Thankfully we now live in far more enlightened times and there is no reason why gay and lesbian couples should forego the pleasure and satisfaction that parenting can bring.
Having a child to look after and watch develop is one of life’s greatest joys and if the opportunity exists and the circumstances are right, it should be grasped eagerly.
Being a parent is not always easy and for a gay couple there may be issues that would not be experienced by a heterosexual couple. There are also choices regarding the way in which a gay couple can have a child that have legal implications.
Before you embark on parenthood, however this is achieved, what are the likely issues and questions you might need to address?
- By donor insemination, co-parenting, surrogacy or adoption.
- Alternatively, sometimes one partner may already have a child or children from a previous straight relationship that has ended.
What is donor insemination?
- This is when a woman is inseminated with donated sperm. However, using sperm from someone that you do not know can be risky. Therefore, it is best to use a licensed clinic or established sperm bank where the semen will have been tested for genetic disorders and sexually transmitted diseases.
- If a couple are civil partners when the child is conceived the baby will be regarded in law as being “their” child and both will have parental responsibility.
- The same will apply if non-civil partners use a fertility clinic licensed by the Human Fertilisation and Embryology Authority, however, the arrangement must be formalised before conception takes place.
- If the insemination arrangement is private, when the child is born only the birth mother will have parental rights if there is no civil partnership in force. The other partner will have to go through an adoption procedure to obtain parental rights.
What is co-parenting?
Co-parenting is a parental partnership where the two parties have no romantic attachment and will not be cohabiting or married. In some cases this can be two friends that agree to become biological parents. Alternatively, sometimes a gay person wanting a child will take to the Internet to search for a suitable co-parent. This method is growing in popularity and many websites now exist to help find an ideal parent.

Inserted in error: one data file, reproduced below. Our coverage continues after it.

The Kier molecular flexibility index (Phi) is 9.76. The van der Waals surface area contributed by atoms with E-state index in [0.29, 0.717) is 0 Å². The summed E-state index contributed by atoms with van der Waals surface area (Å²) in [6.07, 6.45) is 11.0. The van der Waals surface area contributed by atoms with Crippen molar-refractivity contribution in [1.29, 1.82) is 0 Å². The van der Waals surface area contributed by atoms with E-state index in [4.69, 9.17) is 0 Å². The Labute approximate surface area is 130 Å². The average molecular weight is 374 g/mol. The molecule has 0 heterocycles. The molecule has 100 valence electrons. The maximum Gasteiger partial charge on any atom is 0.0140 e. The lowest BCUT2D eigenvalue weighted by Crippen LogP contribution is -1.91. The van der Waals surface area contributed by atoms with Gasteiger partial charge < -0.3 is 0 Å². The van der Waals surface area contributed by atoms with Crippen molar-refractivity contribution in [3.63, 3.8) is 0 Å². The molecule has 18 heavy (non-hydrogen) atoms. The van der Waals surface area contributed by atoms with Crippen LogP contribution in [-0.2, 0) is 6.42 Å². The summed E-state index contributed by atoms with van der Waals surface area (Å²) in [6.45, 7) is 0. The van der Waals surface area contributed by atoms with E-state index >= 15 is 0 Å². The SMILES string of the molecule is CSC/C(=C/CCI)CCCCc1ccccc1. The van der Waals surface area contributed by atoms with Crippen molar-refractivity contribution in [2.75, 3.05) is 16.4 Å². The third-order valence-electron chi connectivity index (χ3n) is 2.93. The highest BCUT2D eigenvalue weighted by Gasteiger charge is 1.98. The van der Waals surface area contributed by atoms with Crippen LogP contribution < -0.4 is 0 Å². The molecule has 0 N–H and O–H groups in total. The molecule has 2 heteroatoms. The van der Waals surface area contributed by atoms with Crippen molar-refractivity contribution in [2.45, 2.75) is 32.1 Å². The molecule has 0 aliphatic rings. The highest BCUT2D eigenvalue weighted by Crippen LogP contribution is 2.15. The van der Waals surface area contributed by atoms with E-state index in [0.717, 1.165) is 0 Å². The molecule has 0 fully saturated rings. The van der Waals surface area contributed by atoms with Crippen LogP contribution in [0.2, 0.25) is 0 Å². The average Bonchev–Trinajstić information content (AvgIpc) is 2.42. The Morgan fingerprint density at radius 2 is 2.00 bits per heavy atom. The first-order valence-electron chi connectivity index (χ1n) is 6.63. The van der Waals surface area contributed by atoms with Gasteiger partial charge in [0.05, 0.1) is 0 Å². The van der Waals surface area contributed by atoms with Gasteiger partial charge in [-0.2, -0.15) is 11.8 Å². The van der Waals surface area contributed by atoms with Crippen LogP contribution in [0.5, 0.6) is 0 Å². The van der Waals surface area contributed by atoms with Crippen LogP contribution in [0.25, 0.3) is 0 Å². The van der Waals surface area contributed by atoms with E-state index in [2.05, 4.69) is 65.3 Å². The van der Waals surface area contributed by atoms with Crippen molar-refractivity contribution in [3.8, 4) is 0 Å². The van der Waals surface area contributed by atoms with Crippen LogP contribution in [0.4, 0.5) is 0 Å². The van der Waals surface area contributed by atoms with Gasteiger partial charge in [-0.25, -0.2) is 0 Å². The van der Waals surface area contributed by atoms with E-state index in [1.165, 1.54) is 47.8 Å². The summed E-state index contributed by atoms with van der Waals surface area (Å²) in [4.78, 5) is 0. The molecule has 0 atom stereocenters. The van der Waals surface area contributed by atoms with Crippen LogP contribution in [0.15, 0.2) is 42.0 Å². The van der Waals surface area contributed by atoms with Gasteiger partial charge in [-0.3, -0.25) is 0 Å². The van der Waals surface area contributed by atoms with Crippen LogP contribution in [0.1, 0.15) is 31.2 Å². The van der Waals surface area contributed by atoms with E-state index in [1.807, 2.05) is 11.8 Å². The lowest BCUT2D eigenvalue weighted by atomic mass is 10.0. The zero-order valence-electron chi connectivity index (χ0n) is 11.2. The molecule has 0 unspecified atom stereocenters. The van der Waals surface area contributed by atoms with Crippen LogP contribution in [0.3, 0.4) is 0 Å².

Even for very liberal minded people this whole business can be difficult to come to terms with or understand, however, this is not just about the gay community.
Heterosexual individuals of both sexes are joining these websites because their biological clock is ticking and the chance of becoming a parent through meeting and forming a romantic partnership seems more unlikely as time passes.
Many individuals of both sexes are also busy pursuing a career and one day they realise that they are in their forties with no partner, no children and little prospect of becoming a parent. For them, co-parenting can be an ideal solution.
Co-parenting can also apply where one of the partners is bisexual or straight. The male is the sperm donor and upon the child’s birth, both parties will share the responsibility of raising the child and will have equal custody and rights.
What’s the best advice for successful co-parenting?
Before embarking on co-parenting it is advisable to check the legal implications. This can be a complicated business, as a co-parent is not regarded as having sole custody rights.
Much needs to be considered and discussed. How will the costs be met between the two parents and what part will the father play in the child’s upbringing? Decisions have to be made, such as what name will appear on the birth certificate; how will the child be educated, how will his or her health needs be catered for, do the parents agree on discipline methods? All of these points need to be thought about at the earliest stage possible.
Drawing up a formal parenting agreement is also advisable. This has no legal standing but it can be useful if a partnership breaks down and a court has to make decisions about a child’s future.
There are also psychological aspects to co-parenting that must be taken into consideration. Both parties must be fully aware of the implications of their arrangement if problems are to be avoided further down the line.
Can a same sex couple adopt a child?
- In the UK it is legal for a same sex couple to adopt.
- The normal application process applies via either an adoption agency or a Local Authority.
What is surrogacy?
- When a couple have been unsuccessful in conceiving a child, another woman can act as the birth mother. She will conceive after insemination by the male partner’s sperm.
- With a gay couple a choice will have to be made as to which partner is to act as the sperm donor.
- Surrogacy is legal in the UK
In whatever way gay parenting is achieved it is a joyous event. There is no reason whatsoever why gay partnerships involving a child should be less stable or less loving than a heterosexual couple.
Love is, as is so often the case, the key element here. If there is plenty of love then the experience will be a joy, not only for the parents, but also for family and friends. The child, the most important person in all of this and they will grow and flourish in a loving and caring relationship.
For more information on co-parenting please get in touch with us today.